City puts money to help make groungbreaking deadline |

City puts money to help make groungbreaking deadline

Michael Schneider

In a move to keep the possibility of a 1999 groundbreaking for the Park Avenue Project, the South Lake Tahoe Redevelopment Agency will receive $10,000 from the city to begin the project design.

City Manager Kerry Miller requested $10,000 be transferred from the city’s general revenue funds to the agency to begin designing a drainage basin at Park Avenue and Pine Boulevard. The money reportedly will be paid back to the city.

The agency consists of the city council.

According to Redevelopment Manager Jaye Von Klug, the agency does not have any money to fund the design review of the drainage basin.

Miller said if the council did not vote to allocate the funds to the Park Avenue Project, the spring 1999 projected groundbreaking would be out of the question.

Miller had intended to ask for close to $500,000 for the project, but said due to uncertainty with the amount of risk the city must take, he couldn’t recommend the expenditure based on the current situation.

Adding to the uncertainty was Stan Hansen, Heavenly Ski Resort Vice President.

Heavenly’s parent company, American Skiing Company, received agency approval Tuesday for the transfer of redevelopment rights for both the Park Plaza and the Lake Tahoe Inn.

Hansen said he was unable to give a certain answer that American Ski would be able to proceed in 1999, saying the company is looking for a partner to help finance the Park Plaza time-share project, renamed the Grand Summit.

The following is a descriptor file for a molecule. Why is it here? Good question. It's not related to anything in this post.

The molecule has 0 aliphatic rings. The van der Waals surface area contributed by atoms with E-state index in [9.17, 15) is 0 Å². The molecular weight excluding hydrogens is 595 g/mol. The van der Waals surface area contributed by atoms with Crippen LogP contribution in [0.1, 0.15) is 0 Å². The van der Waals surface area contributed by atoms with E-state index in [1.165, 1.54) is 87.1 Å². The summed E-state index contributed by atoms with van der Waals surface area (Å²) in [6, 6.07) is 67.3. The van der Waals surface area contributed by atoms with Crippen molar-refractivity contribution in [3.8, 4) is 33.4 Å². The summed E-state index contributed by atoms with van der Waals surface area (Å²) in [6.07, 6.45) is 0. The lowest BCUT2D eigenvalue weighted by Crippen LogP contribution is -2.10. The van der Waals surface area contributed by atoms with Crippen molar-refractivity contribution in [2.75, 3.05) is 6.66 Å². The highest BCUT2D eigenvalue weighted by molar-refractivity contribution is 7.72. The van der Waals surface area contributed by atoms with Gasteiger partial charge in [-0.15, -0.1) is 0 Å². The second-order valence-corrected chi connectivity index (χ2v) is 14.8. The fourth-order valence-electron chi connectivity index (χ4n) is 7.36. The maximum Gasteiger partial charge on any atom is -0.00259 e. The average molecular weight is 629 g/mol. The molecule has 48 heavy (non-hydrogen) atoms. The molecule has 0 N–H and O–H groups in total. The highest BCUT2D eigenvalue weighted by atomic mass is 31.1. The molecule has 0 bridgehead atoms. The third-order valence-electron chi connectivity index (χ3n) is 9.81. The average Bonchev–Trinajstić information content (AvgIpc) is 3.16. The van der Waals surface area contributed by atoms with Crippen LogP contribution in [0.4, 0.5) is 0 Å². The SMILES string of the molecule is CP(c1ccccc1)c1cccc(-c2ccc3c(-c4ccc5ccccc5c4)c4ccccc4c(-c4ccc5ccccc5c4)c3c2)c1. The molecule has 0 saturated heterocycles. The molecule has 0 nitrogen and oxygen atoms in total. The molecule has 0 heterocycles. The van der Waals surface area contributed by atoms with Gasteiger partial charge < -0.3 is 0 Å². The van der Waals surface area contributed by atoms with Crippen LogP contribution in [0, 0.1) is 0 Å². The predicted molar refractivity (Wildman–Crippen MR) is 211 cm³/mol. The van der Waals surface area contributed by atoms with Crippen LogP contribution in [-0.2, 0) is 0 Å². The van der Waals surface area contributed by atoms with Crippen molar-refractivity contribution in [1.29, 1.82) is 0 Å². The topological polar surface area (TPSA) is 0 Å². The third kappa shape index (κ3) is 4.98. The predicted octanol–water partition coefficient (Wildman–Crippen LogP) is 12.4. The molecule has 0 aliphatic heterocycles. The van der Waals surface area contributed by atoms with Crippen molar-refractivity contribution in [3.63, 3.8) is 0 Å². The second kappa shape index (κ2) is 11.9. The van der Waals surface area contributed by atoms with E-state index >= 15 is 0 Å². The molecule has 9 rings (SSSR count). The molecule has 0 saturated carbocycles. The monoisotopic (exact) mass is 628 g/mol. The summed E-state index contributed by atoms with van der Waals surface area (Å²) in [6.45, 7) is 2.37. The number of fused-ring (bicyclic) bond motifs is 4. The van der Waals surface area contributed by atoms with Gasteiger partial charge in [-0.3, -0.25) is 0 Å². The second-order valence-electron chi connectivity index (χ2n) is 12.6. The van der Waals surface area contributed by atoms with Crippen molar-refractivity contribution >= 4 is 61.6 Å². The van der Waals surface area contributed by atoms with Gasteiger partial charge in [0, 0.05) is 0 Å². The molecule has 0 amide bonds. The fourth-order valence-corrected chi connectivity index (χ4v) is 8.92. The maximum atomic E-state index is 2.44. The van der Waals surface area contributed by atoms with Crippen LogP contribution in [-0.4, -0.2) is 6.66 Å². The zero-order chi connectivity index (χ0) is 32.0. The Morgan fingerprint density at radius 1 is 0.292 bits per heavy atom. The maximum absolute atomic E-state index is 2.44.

Hansen repeatedly said, “If we move in 1999,” while speaking before the council.

He pledged American Ski will do “something” in 1999, but couldn’t specify what the extent of their participation would be next year.

Trilogy Development Corporation had agreed to develop the Lake Tahoe Inn, but in a letter from the corporation to the city, Trilogy backed out of the project saying the spring 1999 timeline was too soon for the corporation’s comfort.

Quelling some of the question about American Ski’s commitment to the project, Hansen said the company committed $340,000 to environmental studies for the proposed ski gondola leading from Park Avenue to Heavenly.

Council Member Margo Osti said she was against committing funds to the project until the city had a Disposition and Development Agreement with American Ski Company as she said no DDA could leave the city in a risky position should the deal fall through. Osti did vote for the allocation after Von Klug suggested a faster pay back from the agency.

“We’ll bust our fannies to do Park Avenue in 1999,” Hansen said, admitting he didn’t know when American Ski would be ready to enter into a DDA with the city.

Council Member Kevin Cole said he supported giving the $10,000 to Park Avenue calling the monetary commitment minimal.

“This is a statement of good faith on our part,” Kevin Cole said. “We need to demonstrate our willingness to move on this.

“Ten thousand dollars is keeping our redevelopment vision in focus.”

Hansen said American Ski representatives hope to let the city know within three weeks if they will be able to proceed with Park Avenue in 1999.

American Ski is slated to redevelop two hotels as well as the gondola to Heavenly.

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